Amazon had already dipped its toes in the water with AmazonFresh, their grocery delivery service. Evidently, they decided it was time to take on the food industry in full force. The stock market erupted into a frenzy when Jeff Bezos announced his plan to buy Whole Foods Market in the US, for the pretty price of $13.7 billion. Share prices of hypermarkets fell as confidence in the traditional model of grocery shopping plummeted. Supermarkets were already competing against the familiarity and convenience of the corner store. Amazon’s planned purchase means Whole Foods has been injected with a powerful dose of technology. This has the potential to revolutionize the way we shop.

Who knows how Whole Food’s future will unfold. Perhaps Amazon will experiment with their cashier-less Amazon Go model of stores, or maybe their data analysis prowess will improve Whole Foods efficiency. One thing is sure: technology will be at the forefront of grocery shopping.

Illustration : Chester Holme

In a package-obsessed country, the delivery man is king

In France, Amazon is the leading retailer for goods excluding food, far ahead of Carrefour, Leclerc, and Monoprix. In Germany and the United Kingdom, sales on Amazon currently represent a third of total distribution growth.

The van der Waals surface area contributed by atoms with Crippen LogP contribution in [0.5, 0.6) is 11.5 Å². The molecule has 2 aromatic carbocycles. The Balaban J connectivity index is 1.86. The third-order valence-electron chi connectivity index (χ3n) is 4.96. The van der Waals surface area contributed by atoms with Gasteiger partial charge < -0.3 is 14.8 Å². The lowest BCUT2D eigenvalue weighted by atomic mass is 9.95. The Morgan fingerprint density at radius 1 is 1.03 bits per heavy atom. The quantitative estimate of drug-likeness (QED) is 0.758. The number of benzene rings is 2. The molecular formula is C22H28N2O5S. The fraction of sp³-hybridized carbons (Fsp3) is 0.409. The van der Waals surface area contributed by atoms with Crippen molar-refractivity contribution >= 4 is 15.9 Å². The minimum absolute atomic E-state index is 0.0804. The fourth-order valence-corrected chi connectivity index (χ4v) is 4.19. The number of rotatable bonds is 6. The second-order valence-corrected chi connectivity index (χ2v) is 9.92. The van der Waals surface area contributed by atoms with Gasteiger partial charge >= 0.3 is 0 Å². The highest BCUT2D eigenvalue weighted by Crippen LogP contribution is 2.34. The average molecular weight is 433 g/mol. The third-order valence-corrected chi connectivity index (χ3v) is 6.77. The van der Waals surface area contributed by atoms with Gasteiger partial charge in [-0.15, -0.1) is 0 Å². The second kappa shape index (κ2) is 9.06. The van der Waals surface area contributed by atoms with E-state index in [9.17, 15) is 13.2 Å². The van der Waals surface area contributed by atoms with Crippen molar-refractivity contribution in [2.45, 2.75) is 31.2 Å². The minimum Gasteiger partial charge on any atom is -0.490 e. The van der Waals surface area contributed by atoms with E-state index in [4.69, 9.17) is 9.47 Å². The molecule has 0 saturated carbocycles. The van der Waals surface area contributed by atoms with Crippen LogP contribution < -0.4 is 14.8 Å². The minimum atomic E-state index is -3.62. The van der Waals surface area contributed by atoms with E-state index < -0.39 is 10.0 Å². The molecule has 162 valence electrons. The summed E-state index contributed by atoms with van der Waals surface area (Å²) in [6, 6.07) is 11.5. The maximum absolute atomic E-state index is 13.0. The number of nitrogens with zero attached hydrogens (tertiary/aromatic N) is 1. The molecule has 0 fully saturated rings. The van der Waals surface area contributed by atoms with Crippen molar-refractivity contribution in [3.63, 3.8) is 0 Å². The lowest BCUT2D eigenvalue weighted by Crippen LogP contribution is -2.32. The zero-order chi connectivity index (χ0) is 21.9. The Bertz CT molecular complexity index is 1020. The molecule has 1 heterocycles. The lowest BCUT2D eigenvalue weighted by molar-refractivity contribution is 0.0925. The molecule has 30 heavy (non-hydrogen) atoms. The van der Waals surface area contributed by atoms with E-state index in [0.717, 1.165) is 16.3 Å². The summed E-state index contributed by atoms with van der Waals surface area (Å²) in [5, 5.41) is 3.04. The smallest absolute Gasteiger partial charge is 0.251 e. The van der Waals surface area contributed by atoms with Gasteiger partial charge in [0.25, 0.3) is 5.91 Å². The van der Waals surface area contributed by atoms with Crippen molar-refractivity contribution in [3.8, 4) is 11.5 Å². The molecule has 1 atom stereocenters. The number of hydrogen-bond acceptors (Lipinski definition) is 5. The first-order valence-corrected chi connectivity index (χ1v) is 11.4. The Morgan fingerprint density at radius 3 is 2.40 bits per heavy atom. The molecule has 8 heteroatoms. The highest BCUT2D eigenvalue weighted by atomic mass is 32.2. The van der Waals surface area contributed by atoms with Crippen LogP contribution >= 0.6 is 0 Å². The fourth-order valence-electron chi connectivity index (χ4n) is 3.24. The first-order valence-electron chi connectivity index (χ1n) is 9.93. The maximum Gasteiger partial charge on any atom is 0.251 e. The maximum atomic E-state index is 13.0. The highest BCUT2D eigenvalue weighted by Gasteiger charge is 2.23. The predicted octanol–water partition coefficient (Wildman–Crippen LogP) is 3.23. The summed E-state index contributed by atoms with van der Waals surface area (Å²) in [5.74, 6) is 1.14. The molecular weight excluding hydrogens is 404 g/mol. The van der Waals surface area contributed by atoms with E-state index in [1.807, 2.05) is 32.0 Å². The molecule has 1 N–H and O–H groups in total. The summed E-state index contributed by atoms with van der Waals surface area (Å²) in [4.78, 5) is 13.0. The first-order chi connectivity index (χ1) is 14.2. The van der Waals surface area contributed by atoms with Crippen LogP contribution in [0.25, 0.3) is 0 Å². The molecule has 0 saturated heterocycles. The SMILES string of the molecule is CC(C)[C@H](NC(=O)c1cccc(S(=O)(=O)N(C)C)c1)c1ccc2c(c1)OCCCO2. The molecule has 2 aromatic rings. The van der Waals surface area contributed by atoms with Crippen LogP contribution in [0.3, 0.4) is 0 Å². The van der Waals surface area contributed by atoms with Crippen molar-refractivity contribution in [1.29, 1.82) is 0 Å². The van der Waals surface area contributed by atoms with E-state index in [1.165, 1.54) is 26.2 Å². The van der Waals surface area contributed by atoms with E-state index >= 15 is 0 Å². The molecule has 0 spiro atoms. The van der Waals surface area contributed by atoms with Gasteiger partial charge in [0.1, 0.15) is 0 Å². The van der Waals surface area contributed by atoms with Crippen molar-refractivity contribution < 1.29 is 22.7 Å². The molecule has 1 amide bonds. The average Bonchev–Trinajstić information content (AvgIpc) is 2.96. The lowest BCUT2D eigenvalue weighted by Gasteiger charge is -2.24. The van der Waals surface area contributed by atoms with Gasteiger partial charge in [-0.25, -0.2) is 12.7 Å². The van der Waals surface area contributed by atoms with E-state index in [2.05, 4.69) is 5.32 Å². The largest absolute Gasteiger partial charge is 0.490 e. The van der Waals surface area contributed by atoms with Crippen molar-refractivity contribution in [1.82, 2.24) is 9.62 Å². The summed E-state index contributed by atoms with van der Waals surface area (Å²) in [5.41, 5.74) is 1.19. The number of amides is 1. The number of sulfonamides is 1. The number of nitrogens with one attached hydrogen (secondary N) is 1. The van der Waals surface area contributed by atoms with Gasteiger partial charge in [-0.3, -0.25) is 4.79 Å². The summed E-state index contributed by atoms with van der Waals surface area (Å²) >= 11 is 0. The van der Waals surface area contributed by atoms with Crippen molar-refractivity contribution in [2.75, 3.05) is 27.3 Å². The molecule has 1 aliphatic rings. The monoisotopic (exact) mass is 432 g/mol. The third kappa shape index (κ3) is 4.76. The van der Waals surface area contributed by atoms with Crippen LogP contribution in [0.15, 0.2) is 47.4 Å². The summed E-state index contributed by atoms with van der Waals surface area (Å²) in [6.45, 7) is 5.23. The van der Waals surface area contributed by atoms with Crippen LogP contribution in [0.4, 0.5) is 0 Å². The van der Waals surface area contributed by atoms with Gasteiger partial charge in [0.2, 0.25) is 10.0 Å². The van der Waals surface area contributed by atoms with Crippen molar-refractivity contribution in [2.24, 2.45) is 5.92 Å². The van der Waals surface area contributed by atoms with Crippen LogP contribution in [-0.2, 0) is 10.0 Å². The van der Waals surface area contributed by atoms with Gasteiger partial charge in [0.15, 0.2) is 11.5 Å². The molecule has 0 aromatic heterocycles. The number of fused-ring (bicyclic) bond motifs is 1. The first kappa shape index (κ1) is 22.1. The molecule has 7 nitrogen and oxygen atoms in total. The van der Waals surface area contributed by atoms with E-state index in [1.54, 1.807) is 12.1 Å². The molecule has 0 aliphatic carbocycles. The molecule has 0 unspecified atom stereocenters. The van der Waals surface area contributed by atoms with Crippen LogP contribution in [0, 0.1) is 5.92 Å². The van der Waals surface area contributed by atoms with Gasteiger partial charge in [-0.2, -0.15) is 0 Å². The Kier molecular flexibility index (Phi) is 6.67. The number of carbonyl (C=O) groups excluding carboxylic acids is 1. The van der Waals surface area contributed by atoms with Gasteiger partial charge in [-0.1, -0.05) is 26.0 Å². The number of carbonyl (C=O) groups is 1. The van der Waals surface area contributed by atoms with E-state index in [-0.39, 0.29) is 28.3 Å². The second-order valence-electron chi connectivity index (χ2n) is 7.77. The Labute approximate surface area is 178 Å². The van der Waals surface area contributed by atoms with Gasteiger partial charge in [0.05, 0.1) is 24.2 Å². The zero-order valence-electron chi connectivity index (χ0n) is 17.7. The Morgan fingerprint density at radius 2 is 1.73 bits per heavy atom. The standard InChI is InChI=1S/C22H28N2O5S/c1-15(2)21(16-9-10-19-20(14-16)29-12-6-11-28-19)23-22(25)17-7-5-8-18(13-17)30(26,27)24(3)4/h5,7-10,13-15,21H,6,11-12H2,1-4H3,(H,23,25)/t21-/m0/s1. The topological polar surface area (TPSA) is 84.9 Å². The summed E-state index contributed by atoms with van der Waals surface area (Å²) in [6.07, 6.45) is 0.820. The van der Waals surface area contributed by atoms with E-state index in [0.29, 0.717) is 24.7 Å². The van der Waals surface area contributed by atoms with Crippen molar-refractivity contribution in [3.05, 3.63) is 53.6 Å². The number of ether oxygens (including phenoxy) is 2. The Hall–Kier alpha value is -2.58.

The success of these internet delivery giants have incited real concern in classic distribution channels. Walmart, Monoprix, and even Carrefour have recently launched delivery services to avoid losing this critical sector of the market. The number of packages delivered is now colossal. In 2015, nearly 450 million packages were delivered in metropolitan France alone. In 2016, 52% of these deliveries were made to personal residences, according to the Federation of E-commerce and Distance Selling (Fédération du e-commerce et de la vente à distance, FEVAD).

An Amazon warehouse near Madrid (Spain)

Another challenge faced by traditional stores is the ‘last mile’ logistic challenge. Despite all the efforts made by transporters in a delivery services company, they still struggle with poorly parked trucks, and dodgy access permits. The final test is this: you can make purchases whenever and wherever you want, but in Europe, when the delivery man rings the doorbell, you must be around to open the door unless you cede reception to a delivery point. One of the greatest ironies: among the 15,000 partnerships made to offer a maximum of delivery points, a majority are found in small businesses — including your local convenience store right around the corner.

The original article in French is on Usbek&Rica.